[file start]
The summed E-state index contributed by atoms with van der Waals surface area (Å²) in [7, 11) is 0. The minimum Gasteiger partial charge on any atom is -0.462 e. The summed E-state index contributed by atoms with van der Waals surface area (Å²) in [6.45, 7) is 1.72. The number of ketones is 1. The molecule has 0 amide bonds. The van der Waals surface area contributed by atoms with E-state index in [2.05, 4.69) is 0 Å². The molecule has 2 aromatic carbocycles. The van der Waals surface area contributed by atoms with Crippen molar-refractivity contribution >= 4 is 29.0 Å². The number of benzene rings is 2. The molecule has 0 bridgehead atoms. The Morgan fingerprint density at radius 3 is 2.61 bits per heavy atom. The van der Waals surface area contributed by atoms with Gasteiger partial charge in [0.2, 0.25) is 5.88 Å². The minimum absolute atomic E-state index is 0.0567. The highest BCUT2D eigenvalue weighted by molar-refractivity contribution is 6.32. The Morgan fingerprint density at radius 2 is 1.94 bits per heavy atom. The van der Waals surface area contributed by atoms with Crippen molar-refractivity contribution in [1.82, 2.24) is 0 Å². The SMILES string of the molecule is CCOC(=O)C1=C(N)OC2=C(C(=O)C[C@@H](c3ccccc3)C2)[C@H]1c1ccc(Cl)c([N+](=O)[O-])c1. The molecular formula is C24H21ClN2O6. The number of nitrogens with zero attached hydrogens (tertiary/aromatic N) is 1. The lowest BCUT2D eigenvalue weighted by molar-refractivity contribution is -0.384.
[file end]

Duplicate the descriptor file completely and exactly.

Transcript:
The summed E-state index contributed by atoms with van der Waals surface area (Å²) in [7, 11) is 0. The minimum Gasteiger partial charge on any atom is -0.462 e. The summed E-state index contributed by atoms with van der Waals surface area (Å²) in [6.45, 7) is 1.72. The number of ketones is 1. The molecule has 0 amide bonds. The van der Waals surface area contributed by atoms with E-state index in [2.05, 4.69) is 0 Å². The molecule has 2 aromatic carbocycles. The van der Waals surface area contributed by atoms with Crippen molar-refractivity contribution >= 4 is 29.0 Å². The number of benzene rings is 2. The molecule has 0 bridgehead atoms. The Morgan fingerprint density at radius 3 is 2.61 bits per heavy atom. The van der Waals surface area contributed by atoms with Gasteiger partial charge in [0.2, 0.25) is 5.88 Å². The minimum absolute atomic E-state index is 0.0567. The highest BCUT2D eigenvalue weighted by molar-refractivity contribution is 6.32. The Morgan fingerprint density at radius 2 is 1.94 bits per heavy atom. The van der Waals surface area contributed by atoms with Crippen molar-refractivity contribution in [1.82, 2.24) is 0 Å². The SMILES string of the molecule is CCOC(=O)C1=C(N)OC2=C(C(=O)C[C@@H](c3ccccc3)C2)[C@H]1c1ccc(Cl)c([N+](=O)[O-])c1. The molecular formula is C24H21ClN2O6. The number of nitrogens with zero attached hydrogens (tertiary/aromatic N) is 1. The lowest BCUT2D eigenvalue weighted by molar-refractivity contribution is -0.384.